Melincourt developed earlier that present day Resolven owing to its ironworks (1716-1800) and both St.David's Church and Melincwrt Chapel were built in order to be nearer the main population centre. The settlement which today we would recognize as Resolven began with the building of Lyon's Place (after D.Whytton Lyon a local colliery owner),which was known as Lyon's Row/ Y Rhestr Fawr around 1840. The dram road ( tramway )from Whytton Lyon's level ( begun in 1835) stretched down to the river Neath and the Neath canal. The wooden piles can still be seen when the river Neath is low and the road was still known as the dram road until the completion of the A465 extension in 1995. Two of the houses in Lyons Place are still in their original style and the road we see today is the back of the houses which explains the steps down to the road. The original Sion Chapel was built in 1821 (rebuilt in 1868).A tavern, the Ynysfach Inn, stood where the library stands today.
By 1841, there was a recognisable settlement and indeed many of the families which are a feature of the village today were well established. Most were very local and nearly all were monoglot Welsh speakers.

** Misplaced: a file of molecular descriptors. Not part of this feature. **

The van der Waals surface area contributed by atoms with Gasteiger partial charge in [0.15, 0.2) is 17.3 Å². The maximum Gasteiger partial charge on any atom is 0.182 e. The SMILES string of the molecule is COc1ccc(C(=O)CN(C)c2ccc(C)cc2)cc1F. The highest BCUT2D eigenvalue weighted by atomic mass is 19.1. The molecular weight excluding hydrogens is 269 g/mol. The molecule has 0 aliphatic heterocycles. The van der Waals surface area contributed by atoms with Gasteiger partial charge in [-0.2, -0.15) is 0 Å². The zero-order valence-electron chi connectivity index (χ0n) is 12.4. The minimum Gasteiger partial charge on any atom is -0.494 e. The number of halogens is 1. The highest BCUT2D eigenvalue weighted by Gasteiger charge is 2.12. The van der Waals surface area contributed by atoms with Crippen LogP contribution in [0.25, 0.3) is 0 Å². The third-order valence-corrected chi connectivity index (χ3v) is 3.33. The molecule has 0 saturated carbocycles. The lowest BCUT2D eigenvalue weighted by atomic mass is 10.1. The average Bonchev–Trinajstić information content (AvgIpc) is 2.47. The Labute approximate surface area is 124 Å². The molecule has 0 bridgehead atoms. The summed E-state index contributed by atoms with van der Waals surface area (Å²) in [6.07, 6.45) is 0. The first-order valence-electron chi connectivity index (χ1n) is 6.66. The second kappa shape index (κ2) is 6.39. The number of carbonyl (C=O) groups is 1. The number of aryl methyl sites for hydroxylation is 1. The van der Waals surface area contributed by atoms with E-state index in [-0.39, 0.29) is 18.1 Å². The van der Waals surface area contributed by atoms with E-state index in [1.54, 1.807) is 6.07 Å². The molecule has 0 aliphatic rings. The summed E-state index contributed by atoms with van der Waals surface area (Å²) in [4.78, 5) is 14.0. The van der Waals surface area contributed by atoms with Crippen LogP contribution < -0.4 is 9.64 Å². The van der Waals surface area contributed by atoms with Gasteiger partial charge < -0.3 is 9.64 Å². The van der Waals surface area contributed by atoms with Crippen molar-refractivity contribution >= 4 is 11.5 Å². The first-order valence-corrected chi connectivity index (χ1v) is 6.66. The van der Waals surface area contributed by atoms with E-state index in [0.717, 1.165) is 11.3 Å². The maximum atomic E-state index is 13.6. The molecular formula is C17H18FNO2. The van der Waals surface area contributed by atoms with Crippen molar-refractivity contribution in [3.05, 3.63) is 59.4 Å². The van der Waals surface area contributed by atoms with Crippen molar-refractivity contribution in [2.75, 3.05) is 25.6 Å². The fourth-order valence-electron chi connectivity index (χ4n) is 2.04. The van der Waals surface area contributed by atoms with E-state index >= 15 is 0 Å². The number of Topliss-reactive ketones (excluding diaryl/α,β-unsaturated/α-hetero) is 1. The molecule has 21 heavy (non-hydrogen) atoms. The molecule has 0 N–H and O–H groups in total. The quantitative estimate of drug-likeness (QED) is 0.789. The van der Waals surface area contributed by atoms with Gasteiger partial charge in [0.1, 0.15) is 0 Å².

In 1850, the railway arrived and the 1851 Census shows the population at 360 people. The Ynysfach Inn had closed and another hostelry then known as the Edwards Arms had been built ( the Edwards family who were not landed gentry had bought Rheola House and later changed their name to Vaughan ) this is now known as the Vaughan Arms. A schoolhouse had also been built where the new Tabernacl now stands.An Aberclydach Row had been built ( probably now Tan-y-Rhiw Road)and five houses had been built at Pencwar now known as Pentwyn.Three houses known as "Tai Mwclyd" ( thatched and probably made of whitewashed mud) stood where Woodlands stands today.